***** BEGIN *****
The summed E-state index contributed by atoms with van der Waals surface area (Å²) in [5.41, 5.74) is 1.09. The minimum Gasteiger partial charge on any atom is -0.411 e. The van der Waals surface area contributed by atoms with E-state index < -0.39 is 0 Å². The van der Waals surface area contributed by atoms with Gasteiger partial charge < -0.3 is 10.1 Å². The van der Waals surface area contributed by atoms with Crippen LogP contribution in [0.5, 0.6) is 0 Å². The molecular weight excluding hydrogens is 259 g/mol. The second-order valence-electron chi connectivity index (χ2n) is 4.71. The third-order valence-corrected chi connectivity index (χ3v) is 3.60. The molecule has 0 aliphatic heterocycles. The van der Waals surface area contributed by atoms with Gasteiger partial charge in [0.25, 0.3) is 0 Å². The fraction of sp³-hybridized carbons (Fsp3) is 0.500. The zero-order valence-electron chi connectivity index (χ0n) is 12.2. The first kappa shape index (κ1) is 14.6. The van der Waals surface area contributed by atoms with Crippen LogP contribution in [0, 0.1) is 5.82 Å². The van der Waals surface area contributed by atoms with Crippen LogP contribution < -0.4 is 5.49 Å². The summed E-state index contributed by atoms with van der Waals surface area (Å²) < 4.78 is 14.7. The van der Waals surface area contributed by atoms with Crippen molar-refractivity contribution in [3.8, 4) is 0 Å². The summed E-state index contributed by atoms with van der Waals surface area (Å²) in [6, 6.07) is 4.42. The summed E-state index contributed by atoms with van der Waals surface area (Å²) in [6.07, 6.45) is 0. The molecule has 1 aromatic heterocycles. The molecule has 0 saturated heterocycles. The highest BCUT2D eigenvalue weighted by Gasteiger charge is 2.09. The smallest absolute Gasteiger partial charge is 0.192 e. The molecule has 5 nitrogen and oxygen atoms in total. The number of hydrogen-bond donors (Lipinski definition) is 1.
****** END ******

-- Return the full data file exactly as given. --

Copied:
The summed E-state index contributed by atoms with van der Waals surface area (Å²) in [5.41, 5.74) is 1.09. The minimum Gasteiger partial charge on any atom is -0.411 e. The van der Waals surface area contributed by atoms with E-state index < -0.39 is 0 Å². The van der Waals surface area contributed by atoms with Gasteiger partial charge < -0.3 is 10.1 Å². The van der Waals surface area contributed by atoms with Crippen LogP contribution in [0.5, 0.6) is 0 Å². The molecular weight excluding hydrogens is 259 g/mol. The second-order valence-electron chi connectivity index (χ2n) is 4.71. The third-order valence-corrected chi connectivity index (χ3v) is 3.60. The molecule has 0 aliphatic heterocycles. The van der Waals surface area contributed by atoms with Gasteiger partial charge in [0.25, 0.3) is 0 Å². The fraction of sp³-hybridized carbons (Fsp3) is 0.500. The zero-order valence-electron chi connectivity index (χ0n) is 12.2. The first kappa shape index (κ1) is 14.6. The van der Waals surface area contributed by atoms with Crippen LogP contribution in [0, 0.1) is 5.82 Å². The van der Waals surface area contributed by atoms with Crippen LogP contribution < -0.4 is 5.49 Å². The summed E-state index contributed by atoms with van der Waals surface area (Å²) < 4.78 is 14.7. The van der Waals surface area contributed by atoms with Crippen molar-refractivity contribution in [3.8, 4) is 0 Å². The summed E-state index contributed by atoms with van der Waals surface area (Å²) in [6, 6.07) is 4.42. The summed E-state index contributed by atoms with van der Waals surface area (Å²) in [6.07, 6.45) is 0. The molecule has 1 aromatic heterocycles. The molecule has 0 saturated heterocycles. The highest BCUT2D eigenvalue weighted by Gasteiger charge is 2.09. The smallest absolute Gasteiger partial charge is 0.192 e. The molecule has 5 nitrogen and oxygen atoms in total. The number of hydrogen-bond donors (Lipinski definition) is 1.